Information security is a problem that is only exacerbated in an increasingly networked environment. Current state of the art environments provide secure storage and access control for locally kept data as well as secure transport of data across node boundaries. While such mechanisms offer a foundation for a secure infrastructure, such mechanisms do not deal effectively with the problem of use control and intra-node access control.
CIPRESS: The ReEncryption™ System
Traditional security mechanisms cannot be used to audit and trace the distribution and use of data across a networked environment; even if a secure transport mechanism is employed, that protection ends once it has reached a recipient; that recipient is then free to use the data as she sees fit. As a result, mishandling of sensitive information cannot be prevented effectively by traditional means, even if there is no malicious intent on the part of the user; even a very diligent individual can on occasion forgo necessary steps to ensure security because this typically requires additional, sometimes lengthy and repetitive steps to be taken. The situation is even bleaker in case the recipient has no common interest with the originator of data such as in the case of copyrighted or sensitive third party material.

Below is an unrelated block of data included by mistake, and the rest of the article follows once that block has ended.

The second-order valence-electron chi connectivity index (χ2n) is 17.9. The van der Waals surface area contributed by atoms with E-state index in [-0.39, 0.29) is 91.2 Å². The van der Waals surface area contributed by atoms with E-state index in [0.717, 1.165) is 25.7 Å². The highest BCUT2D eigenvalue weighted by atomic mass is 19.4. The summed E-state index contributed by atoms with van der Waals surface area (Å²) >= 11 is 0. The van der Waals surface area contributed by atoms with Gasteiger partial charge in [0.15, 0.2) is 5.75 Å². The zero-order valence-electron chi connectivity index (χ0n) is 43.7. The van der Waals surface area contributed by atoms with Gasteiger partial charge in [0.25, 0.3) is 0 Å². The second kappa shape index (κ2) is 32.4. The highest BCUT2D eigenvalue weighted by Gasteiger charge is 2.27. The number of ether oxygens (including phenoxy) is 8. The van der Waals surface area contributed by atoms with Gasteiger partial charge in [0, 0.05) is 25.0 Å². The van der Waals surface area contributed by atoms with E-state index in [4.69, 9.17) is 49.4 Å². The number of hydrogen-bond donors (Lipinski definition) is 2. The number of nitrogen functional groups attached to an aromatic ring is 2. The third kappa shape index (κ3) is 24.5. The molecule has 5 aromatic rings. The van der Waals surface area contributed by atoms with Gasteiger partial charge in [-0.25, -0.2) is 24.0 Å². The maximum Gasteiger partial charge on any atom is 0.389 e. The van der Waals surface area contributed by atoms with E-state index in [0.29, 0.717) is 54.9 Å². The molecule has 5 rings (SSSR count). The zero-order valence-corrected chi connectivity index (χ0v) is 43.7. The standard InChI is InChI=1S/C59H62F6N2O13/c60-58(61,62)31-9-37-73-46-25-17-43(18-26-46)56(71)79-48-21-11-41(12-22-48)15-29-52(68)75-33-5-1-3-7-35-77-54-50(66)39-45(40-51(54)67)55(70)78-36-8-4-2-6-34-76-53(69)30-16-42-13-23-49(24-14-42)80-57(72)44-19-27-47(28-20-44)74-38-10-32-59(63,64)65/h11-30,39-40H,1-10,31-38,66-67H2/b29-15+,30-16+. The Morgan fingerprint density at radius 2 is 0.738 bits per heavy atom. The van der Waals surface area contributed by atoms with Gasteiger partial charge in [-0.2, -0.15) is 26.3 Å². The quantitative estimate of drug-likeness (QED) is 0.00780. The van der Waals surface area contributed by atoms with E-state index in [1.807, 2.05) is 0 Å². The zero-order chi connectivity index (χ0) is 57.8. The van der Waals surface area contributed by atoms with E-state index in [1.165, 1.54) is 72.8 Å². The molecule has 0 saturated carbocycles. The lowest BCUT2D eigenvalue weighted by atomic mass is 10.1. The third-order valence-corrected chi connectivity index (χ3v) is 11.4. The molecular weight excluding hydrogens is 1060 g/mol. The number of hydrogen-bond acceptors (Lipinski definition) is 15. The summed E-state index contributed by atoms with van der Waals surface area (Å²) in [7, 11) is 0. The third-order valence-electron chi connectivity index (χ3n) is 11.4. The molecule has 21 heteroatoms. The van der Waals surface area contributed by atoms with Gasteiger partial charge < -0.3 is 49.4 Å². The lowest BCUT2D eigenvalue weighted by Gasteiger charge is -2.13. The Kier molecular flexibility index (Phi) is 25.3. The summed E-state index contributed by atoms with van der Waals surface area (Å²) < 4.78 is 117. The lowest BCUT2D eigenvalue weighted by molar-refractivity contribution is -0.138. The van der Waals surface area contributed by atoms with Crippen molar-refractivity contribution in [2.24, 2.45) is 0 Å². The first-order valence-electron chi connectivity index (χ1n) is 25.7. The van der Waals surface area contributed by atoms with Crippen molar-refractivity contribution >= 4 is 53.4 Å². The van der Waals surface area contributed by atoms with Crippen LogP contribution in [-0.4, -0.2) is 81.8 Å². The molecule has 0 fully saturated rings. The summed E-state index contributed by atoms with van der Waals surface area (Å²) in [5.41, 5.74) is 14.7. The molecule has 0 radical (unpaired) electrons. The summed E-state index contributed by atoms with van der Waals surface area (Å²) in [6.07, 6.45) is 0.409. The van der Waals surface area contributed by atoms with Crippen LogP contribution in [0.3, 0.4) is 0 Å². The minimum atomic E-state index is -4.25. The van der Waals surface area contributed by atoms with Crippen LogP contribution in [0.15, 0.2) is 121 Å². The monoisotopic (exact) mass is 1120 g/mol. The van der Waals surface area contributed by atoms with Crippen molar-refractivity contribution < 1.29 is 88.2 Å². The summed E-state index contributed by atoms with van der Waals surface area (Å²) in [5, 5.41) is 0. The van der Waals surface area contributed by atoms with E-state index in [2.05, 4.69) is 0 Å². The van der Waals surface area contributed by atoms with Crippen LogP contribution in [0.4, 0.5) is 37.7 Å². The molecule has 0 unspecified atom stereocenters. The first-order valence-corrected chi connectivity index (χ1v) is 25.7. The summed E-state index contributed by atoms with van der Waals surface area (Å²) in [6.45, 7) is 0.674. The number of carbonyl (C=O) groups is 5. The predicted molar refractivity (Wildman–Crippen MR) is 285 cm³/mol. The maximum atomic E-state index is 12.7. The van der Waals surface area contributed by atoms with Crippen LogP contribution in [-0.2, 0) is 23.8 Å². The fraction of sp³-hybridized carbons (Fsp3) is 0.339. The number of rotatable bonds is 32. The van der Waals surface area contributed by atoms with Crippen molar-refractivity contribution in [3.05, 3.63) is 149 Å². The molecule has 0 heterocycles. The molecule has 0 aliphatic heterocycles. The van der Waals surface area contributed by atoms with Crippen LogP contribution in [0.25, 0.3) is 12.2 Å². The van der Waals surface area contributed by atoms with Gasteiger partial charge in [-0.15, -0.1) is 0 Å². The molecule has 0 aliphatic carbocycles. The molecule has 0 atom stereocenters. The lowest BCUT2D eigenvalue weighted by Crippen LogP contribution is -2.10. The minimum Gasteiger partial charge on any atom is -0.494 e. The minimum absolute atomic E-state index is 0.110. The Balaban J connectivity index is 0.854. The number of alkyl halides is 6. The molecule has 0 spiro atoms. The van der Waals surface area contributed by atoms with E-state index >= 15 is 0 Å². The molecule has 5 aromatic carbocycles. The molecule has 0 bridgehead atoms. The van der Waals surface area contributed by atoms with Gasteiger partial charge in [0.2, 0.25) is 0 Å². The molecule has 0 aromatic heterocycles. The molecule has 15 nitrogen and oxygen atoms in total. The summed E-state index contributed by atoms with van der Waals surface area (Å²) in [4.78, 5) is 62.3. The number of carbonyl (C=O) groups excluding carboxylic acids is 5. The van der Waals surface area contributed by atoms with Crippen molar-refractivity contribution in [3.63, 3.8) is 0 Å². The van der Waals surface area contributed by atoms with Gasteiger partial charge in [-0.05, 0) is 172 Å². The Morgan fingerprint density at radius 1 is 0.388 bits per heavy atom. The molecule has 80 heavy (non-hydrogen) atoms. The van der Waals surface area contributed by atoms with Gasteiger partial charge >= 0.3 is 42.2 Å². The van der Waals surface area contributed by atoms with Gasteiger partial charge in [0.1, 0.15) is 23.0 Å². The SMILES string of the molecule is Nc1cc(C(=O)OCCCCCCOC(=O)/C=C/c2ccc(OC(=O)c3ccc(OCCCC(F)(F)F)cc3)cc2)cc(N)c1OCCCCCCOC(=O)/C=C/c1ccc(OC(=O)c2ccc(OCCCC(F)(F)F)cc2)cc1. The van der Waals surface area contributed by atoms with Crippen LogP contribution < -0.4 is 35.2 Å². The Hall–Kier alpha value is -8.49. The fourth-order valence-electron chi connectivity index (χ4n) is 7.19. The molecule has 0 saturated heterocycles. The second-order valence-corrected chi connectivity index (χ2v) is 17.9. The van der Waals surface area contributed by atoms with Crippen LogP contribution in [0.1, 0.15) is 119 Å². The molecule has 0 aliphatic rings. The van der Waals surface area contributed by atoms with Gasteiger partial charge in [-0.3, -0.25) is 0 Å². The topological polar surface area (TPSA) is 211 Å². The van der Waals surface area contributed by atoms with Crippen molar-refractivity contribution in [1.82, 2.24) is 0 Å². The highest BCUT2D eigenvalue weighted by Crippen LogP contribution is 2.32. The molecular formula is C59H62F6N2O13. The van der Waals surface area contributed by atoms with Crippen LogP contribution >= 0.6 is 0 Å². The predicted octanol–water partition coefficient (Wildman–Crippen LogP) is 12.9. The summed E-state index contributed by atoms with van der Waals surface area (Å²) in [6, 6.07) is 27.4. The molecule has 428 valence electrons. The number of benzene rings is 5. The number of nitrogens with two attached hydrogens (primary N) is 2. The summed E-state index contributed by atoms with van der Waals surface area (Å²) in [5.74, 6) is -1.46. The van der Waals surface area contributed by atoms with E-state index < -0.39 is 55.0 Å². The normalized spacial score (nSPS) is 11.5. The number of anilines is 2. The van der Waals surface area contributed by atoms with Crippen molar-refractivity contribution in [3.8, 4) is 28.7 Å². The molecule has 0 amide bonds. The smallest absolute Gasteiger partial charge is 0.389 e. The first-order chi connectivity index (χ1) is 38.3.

Another problem typically encountered is the protection of storage media. If such media (or even entire computers) are stolen or misplaced, data can typically be recovered easily by an attacker.
Both issues can be resolved only by providing a mandatory security mechanism that gives the owner of a data item full control over access and use (hence also distribution) of this data. In addition, a security system must provide means for precise auditing of the use of any such data.
The ongoing CIPRESS project (Cryptographic Intellectual Property Rights Enforcement SyStem) was initiated in March of 1998 by the Fraunhofer Institute for Computer Graphics based in Darmstadt, Germany on behalf of the Mitsubishi Corporation, Tokyo, Japan. During the course of the project, a system was developed which addresses the problems outlined above; the system also provides efficient mechanisms for handling primary and secondary copyrights (i.e. copyrights on compositions of otherwise copyrighted material into a new form in and of itself again copyrightable). The results of this research have been incorporated into the ReEncryption™ product by the Mitsubishi Corporation.